I usually start with inline style until I feel it is not good. My next step is to use css-in-js with react-jss. This approach works well because when using UI libraries, custom components tend to be self-contained.

If you’re having troubles maintaining your styles, you could try to use another solution. Maybe Utility-First-CSS is right for you. One of the popular approach here is Tailwind CSS.

If you’re having trouble distinguishing the different strategies, check How to CSS Style in React post.

And lastly, when creating your own components, check 7 Practical Tips for Cheating at Design to avoid common design mistakes.

Where to look for inspiration?

Let’s say you’re building an app that needs a chat and that your UI component library doesn’t have components for it. How do you know how it should look like? Where can you get design inspiration?

If you’re like me, creating a component based on a design is the easy part. Figuring out the design is the challenging part. Especially when you don’t have a designer on your team.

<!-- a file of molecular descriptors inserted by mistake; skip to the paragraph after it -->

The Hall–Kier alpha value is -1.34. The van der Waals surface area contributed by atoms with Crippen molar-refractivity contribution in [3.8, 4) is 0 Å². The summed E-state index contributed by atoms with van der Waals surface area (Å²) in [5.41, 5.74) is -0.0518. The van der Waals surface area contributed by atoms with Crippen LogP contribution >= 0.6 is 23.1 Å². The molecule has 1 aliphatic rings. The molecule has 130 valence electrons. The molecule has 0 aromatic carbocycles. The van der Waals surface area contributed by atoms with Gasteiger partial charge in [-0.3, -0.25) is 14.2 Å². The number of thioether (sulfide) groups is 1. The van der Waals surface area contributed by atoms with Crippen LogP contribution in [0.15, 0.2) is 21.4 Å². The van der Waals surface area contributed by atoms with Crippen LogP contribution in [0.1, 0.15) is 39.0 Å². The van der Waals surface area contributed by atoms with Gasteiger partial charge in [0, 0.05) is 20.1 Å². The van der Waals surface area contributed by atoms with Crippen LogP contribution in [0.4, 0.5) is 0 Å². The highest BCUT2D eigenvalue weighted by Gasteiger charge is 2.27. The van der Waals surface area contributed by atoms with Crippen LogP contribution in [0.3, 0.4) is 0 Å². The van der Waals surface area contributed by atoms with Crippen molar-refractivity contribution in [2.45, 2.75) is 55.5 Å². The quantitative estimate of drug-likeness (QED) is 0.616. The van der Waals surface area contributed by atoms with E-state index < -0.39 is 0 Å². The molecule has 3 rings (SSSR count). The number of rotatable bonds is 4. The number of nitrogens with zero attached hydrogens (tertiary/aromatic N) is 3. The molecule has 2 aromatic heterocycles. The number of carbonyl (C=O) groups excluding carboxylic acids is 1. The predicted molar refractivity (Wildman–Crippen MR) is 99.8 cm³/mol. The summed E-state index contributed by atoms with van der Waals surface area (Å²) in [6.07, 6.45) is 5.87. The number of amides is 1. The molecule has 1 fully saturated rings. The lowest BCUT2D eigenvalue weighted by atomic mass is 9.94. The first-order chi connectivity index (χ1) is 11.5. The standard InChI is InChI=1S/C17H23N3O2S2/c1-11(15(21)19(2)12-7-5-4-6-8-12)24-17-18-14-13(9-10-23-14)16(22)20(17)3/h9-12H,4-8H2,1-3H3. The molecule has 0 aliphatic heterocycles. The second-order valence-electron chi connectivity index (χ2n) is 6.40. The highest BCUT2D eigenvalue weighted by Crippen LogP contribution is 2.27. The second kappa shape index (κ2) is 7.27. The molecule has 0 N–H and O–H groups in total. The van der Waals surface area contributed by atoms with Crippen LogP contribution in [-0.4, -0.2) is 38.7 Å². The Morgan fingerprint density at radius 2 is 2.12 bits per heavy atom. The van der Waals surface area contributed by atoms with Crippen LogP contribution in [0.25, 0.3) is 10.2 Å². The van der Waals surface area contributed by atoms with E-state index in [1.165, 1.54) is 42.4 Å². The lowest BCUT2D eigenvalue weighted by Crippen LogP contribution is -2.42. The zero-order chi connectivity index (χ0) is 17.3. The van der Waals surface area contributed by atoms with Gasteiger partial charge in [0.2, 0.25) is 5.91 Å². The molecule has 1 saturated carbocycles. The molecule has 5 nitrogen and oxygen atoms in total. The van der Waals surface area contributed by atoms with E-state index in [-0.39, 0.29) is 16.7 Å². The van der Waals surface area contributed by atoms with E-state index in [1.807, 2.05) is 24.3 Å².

When I’m lost, I usually go to Dribbble for inspiration. Or I look at the apps I already use.

For example, early in this year I was building an app with Chat functionality. The choosen UI component library was Ionic because it looks good on mobile. The problem is that Ionic doesn’t have componenets for Chat.

After looking for inspiration in Dribbble (this one) and on the apps I use (Facebook Messenger) I ended with this:

Chat example based on a dribbble design and FB messenger

Chat example based on a dribbble design and FB messenger

Final notes

In summary:

  • The fastest way to make a good-looking React app is by using a UI library. Choosing a popular one is a safe bet, so choose one based on what you are going to build.
  • The low-hanging fruits in personalization are colors. To choose a good set of colors, you can use Color Hunt.
  • When the UI framework is not enough, you’ll need to make a custom component from scratch. You can use tactics to improve your design and you have many choices to style it. Lacking of ideas? Use Dribbble for inspiration.

Bonus: just found Design Resources for Developer in GitHub, looks awesome!